It is advisable to work with consumables suppliers that have, themselves, taken steps to enhance the robustness of their supply chains, whether through diversification, the introduction of multisourcing or the building up of stock. Asking potential partners about their own supply chains, and about their global operating footprint, can help manufacturers understand whether they will be able to complement and boost their own efforts.
Working with suppliers that have a global operating footprint, with sites and operations in multiple countries, can also optimise the robustness of supply chains, as they will be less vulnerable to localised or regional supply challenges.
It is important to work with partners that have a reputation for reliability and quality. They must be able to offer you a consistent service and deliver the highest standard materials and components to help you ensure you can operate consistently.
In addition, it is important to seek out suppliers that you can be confident will continue to operate for the long term. Exploring suppliers’ financial health before making any agreement can help give you the peace of mind that they can be relied on for the long haul.
With these frailties in mind, rapid action has been needed on the part of SUT suppliers to safeguard their customers.
During the first wave of COVID-19 in particular, many suppliers of SUTs took steps to minimise their exposure to potential points of failure, such as just-in-time (JIT) deliveries. Maintaining adequate levels of essential raw materials, and building stocks of finished components within key overseas markets, have been important ways of addressing this issue. It ensured that manufacturers could continue to manufacture their components and deliver them to customers without disruption.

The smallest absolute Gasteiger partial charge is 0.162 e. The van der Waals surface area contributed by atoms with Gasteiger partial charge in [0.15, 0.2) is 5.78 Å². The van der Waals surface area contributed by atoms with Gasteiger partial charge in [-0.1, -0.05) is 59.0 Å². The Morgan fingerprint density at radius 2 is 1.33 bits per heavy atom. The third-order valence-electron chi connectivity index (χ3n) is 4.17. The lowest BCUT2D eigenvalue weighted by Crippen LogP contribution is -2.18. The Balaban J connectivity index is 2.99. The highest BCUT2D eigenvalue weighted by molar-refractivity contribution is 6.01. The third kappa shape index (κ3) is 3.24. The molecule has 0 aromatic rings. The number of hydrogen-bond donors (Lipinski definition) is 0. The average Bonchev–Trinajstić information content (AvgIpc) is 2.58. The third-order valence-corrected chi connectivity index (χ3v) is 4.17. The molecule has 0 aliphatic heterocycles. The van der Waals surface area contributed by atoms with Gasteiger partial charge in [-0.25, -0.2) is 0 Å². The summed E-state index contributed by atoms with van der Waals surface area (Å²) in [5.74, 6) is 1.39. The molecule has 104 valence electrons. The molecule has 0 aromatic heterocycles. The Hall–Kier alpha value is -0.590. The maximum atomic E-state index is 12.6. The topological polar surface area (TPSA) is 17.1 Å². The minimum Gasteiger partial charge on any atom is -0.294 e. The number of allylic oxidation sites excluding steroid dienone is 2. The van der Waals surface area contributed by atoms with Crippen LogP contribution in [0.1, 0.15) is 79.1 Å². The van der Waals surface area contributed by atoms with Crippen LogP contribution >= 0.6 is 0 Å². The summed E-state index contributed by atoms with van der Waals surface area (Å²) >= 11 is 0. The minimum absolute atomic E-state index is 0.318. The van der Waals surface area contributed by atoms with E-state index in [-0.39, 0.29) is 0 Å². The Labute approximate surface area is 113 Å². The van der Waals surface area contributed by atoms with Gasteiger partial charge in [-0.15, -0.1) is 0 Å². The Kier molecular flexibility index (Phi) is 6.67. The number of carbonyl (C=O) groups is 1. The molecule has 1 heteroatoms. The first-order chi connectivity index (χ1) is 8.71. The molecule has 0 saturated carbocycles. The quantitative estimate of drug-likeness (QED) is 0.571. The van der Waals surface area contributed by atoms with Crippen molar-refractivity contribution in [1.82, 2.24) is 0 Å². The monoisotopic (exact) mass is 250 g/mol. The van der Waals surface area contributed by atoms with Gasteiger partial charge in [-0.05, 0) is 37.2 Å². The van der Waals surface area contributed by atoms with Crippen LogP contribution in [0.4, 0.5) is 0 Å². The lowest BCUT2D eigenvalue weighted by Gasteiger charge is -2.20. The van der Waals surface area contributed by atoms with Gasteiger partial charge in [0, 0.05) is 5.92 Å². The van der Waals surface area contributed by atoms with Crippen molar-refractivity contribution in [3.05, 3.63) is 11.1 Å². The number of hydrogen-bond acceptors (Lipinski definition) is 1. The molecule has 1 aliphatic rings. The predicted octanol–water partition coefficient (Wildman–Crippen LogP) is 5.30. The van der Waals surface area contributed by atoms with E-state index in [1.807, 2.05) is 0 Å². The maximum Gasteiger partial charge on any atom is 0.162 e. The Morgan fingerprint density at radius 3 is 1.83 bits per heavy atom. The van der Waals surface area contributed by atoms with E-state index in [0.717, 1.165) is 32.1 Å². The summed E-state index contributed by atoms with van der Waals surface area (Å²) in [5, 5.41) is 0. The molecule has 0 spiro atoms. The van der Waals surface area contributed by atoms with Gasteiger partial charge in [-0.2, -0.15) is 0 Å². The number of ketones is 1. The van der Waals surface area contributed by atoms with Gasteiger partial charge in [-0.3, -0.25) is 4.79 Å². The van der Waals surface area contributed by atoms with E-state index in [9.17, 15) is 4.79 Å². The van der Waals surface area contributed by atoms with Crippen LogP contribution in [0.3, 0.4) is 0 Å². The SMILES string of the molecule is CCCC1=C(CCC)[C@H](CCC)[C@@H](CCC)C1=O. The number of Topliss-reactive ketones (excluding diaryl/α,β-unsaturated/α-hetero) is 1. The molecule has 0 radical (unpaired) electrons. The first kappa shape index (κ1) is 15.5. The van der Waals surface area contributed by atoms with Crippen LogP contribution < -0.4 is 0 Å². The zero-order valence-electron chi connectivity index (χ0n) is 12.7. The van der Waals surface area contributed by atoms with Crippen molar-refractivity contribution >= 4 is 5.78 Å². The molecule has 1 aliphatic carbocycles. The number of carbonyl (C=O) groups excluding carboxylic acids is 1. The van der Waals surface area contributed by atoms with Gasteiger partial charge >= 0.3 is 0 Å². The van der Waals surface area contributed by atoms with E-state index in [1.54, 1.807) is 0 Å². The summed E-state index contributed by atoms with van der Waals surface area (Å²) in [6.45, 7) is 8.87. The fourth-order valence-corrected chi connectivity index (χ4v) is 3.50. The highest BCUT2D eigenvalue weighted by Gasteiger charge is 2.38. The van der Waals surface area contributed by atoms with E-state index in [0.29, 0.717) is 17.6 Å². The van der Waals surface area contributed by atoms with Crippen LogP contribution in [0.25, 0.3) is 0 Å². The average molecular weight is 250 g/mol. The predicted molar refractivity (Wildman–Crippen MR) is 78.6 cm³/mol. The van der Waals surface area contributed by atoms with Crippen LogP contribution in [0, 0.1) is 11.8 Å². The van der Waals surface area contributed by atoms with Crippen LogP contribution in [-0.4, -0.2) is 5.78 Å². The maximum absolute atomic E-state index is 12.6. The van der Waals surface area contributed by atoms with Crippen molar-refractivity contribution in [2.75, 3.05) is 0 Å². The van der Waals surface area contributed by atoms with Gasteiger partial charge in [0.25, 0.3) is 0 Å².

Another step taken by SUT manufacturers has been to try to expand their footprint beyond their core markets, establishing new sites within their customers’ geographies. Given that countries such as the US and India have been incentivising their domestic pharmaceutical sectors to localise or “onshore” their supply chains, establishing local sites can help SUT manufacturers address customers’ concerns about relying on imports.
SUT manufacturers have also begun reconsidering their own supply chains to optimise their resilience, and to support customers in achieving the same goal. Diversifying their network of suppliers beyond individual companies
or single regions is an important way of preventing the creation of single points of failure, so they can continue to supply customers.
Dual- or multi-sourcing is also another key measure taken by a growing number of SUT and other consumables manufacturers. Multi-sourcing describes a supply planning system that can intelligently choose between alternate sources of supply. While not without its own complexities and challenges, this approach has the potential to allow SUT manufacturers to respond in real time to disruption, enabling them to switch from an affected supplier to one that is able to continue to deliver.
While the economic turmoil from COVID-19 looks to be settling down in many parts of the world, there are other developments that have the potential to pose challenges for the global economy, and for the pharmaceutical industry in 2022 and beyond.
It is important for pharmaceutical companies to prepare now to ensure their essential supplies, not just of raw materials, but of SUTs and other key components, are secure and sourced from reliable partners so that they can continue to operate.
Pharma companies don’t need to take responsibility for this preparation entirely on their own shoulders — they should work with suppliers that are doing the same and securing their own networks. Such suppliers create resilience further down the supply chain, helping to support the wider pharmaceutical industry in creating a more robust, secure and certain future.
More for information, please visit Product Filtering | Powder Transfer Systems | ChargePoint (thechargepoint.com).